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The SNP is in a dismal place right now

The SNP is in a dismal place right now

Hitting the reset button on a personal computer clears the memory and forcibly reboots the machine. That is what Nicola Sturgeon failed to do last week when she addressed only the timing of a referendum and further nudged her party, like a wonky PC, into what could be its meltdown.

Sturgeon’s government is in a dismal place right now, and not having the humility to recognise the reality of the consequences of her party’s failings will be at the root of its demise. Yes, the SNP won the Westminster election, but it lost the campaign, and with it went more than just the 21 MPs and the scalps of totemic figures like Alex Salmond. It has lost momentum, and after three successive elections that evidence a trajectory of down, gone too is that spirit of reinvention, of a seemingly inexhaustible ability to pick itself up and shake itself down.

And worse, Sturgeon, a giant of a politician, appears shrunken, cut down to size, reduced to name calling and defensively sniping from the sides. And it isn’t worthy.

Yes, this was a dismal election campaign and yes, maybe the 2015 election was an anomaly, a delayed but positive reaction for the SNP to a lost referendum in 2014, when the result gripped Scotland like a hangover and even those on the winning side were of heavy heart. But winning 56 seats out of a possible 59 was never something to be truly taken seriously. It was more of an aberration that took a party of six to 56. But instead of being treated with a healthy mixture of bewilderment, good luck and curiosity, it bred complacency within the SNP and a false belief in its own infallibility.

That hubris meant little raking over the coals after a lost referendum. No real scrutiny of that lost majority in 2016. No review of party governance. No real analysis of vote share, swing and of what was being said on the street. And then there was Brexit. Sturgeon was right then to go with her gut and say that things had changed. That there was a material difference in circumstances, that Scotland should not be dragged out of the EU against its wishes, and a second independence referendum was back on the table.

She was right. Then.

But Scotland – where 62 per cent voted to remain – didn’t seem to much care. Sturgeon, a woman famed for her acute political antennae, failed to recognise the shifting sands and did not respond.

A snap election further wrongfooted her. Sturgeon was on the verge of a cabinet reshuffle to create her power team to respond to Brexit and ongoing criticism, but the campaign put those plans on ice.

Ruth Davidson’s ‘vote no to a second independence referendum’ was genius in its simplicity – the kind of political jingoism that used to be the copyright of the SNP. It forced the party to talk about the case for independence, which it hadn’t prepared for and defend its record in government, when it wasn’t ready to do so.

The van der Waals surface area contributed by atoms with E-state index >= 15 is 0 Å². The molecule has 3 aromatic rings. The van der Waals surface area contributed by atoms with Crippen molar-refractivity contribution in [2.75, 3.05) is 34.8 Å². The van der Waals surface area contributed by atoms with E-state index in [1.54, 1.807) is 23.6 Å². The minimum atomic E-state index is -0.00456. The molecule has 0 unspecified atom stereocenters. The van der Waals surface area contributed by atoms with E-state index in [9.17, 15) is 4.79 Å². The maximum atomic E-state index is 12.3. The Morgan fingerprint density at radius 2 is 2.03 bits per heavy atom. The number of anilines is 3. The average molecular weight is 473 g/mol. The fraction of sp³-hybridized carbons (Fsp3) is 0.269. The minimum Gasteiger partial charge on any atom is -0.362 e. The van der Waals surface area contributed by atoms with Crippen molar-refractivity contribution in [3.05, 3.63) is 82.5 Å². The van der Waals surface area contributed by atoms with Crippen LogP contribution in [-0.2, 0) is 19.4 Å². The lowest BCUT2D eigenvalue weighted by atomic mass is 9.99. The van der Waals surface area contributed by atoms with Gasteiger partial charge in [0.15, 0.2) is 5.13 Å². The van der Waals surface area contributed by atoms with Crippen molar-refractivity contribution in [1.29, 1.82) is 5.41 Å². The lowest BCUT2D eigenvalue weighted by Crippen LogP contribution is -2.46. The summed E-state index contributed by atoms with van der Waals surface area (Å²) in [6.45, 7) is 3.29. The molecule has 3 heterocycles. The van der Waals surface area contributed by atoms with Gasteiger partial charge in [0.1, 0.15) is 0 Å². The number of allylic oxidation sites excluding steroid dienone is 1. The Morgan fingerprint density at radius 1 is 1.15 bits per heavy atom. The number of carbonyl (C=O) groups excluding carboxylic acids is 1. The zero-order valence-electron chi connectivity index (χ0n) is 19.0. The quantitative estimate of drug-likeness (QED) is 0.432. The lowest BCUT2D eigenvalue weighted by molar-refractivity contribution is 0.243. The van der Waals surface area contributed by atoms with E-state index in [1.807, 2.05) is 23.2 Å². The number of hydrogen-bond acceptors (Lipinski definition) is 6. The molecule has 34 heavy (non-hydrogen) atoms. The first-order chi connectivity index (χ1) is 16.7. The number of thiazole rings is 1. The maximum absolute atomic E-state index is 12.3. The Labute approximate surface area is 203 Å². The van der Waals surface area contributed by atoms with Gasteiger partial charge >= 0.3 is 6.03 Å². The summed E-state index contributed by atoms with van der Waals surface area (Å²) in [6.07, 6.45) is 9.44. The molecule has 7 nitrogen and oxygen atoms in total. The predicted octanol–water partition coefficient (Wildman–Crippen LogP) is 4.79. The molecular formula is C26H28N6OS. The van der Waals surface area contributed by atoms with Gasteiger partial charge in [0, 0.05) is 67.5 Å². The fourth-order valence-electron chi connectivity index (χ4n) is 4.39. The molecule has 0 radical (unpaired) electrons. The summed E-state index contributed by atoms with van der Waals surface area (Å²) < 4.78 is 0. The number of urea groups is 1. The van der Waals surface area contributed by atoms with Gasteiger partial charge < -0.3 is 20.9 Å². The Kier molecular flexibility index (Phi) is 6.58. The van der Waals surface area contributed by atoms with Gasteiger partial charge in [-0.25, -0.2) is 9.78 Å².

And there was too an artifice which disguised the reality. Nodding donkeys say what they think they are paid to say. Canvass returns did not reflect what was really happening, because when you have a dysfunctional campaign, a party HQ too close to the leader and a chief executive therefore beyond reproach, enthusiastic campaigners hear what they want to hear and tick boxes they know they want their bosses to see. And so, with no real inner circle, party veterans and interested bystanders don’t speak their minds. One question persists: where is Sturgeon getting her advice from?

The SNP did get a bloody nose at this election, but the build up to that blow didn’t happen in the few short weeks of that unexpected campaign, it had been building for a while and that is where the fault lies.

Sturgeon had amassed a whole bank vault of political currency when she sailed high in the polls and could seemingly do no wrong. But inexplicably, she hoarded when she should have been on a spend, spend, spend. She could have used that collateral to charm the electorate with radical plans for building the better Scotland that only now she has launched a fund to prepare for, worked on education and health to slay her critics and restore faith in the credibility of her team, and cashed in some of her popularity to say some unpalatable things that only she could get away with – then.

A few years ago, Sturgeon was the ‘Mother of the Nation’, but somewhere between the summer of 2015 and the latter part of 2016, she lost her common touch and didn’t move with or hear popular opinion.

There were good arguments for both beginning an independence campaign post the Brexit vote and for shelving it until after the next election, but there is no good argument for a statement which basically says nothing has changed. It leaves a referendum date hanging over us like a sword of Damocles. And voters will not be won back or inspired by a timetable.

Last week the Tory leader in Scotland, Davidson, put the SNP government on notice to quit. And while there is a very long way to go for her to be viewed as a potential first minister, or for her team as a government in waiting, it should be, at the very least, a wake-up call to the SNP that their direct threat in four years’ time comes from a party that they said Scots didn’t vote for.

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